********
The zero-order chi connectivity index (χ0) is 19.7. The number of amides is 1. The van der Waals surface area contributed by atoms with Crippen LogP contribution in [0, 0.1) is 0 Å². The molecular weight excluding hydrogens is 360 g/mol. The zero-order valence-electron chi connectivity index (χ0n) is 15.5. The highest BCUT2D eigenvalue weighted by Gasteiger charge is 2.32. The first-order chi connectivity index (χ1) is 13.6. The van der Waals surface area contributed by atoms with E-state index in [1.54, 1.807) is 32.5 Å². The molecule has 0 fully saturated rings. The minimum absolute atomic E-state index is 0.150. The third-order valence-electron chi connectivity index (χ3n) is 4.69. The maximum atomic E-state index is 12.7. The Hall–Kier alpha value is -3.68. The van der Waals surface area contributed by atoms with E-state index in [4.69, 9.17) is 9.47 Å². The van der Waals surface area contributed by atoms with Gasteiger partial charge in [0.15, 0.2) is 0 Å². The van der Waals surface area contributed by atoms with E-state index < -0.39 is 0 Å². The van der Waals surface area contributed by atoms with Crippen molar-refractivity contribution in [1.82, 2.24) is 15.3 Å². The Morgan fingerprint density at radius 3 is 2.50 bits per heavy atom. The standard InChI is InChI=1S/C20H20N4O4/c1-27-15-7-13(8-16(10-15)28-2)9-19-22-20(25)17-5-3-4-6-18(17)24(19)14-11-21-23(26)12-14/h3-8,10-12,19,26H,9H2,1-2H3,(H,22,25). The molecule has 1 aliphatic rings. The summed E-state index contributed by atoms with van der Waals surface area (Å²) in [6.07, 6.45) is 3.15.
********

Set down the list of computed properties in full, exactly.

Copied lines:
The zero-order chi connectivity index (χ0) is 19.7. The number of amides is 1. The van der Waals surface area contributed by atoms with Crippen LogP contribution in [0, 0.1) is 0 Å². The molecular weight excluding hydrogens is 360 g/mol. The zero-order valence-electron chi connectivity index (χ0n) is 15.5. The highest BCUT2D eigenvalue weighted by Gasteiger charge is 2.32. The first-order chi connectivity index (χ1) is 13.6. The van der Waals surface area contributed by atoms with E-state index in [1.54, 1.807) is 32.5 Å². The molecule has 0 fully saturated rings. The minimum absolute atomic E-state index is 0.150. The third-order valence-electron chi connectivity index (χ3n) is 4.69. The maximum atomic E-state index is 12.7. The Hall–Kier alpha value is -3.68. The van der Waals surface area contributed by atoms with E-state index in [4.69, 9.17) is 9.47 Å². The van der Waals surface area contributed by atoms with Gasteiger partial charge in [0.15, 0.2) is 0 Å². The van der Waals surface area contributed by atoms with E-state index < -0.39 is 0 Å². The van der Waals surface area contributed by atoms with Crippen molar-refractivity contribution in [1.82, 2.24) is 15.3 Å². The Morgan fingerprint density at radius 3 is 2.50 bits per heavy atom. The standard InChI is InChI=1S/C20H20N4O4/c1-27-15-7-13(8-16(10-15)28-2)9-19-22-20(25)17-5-3-4-6-18(17)24(19)14-11-21-23(26)12-14/h3-8,10-12,19,26H,9H2,1-2H3,(H,22,25). The molecule has 1 aliphatic rings. The summed E-state index contributed by atoms with van der Waals surface area (Å²) in [6.07, 6.45) is 3.15.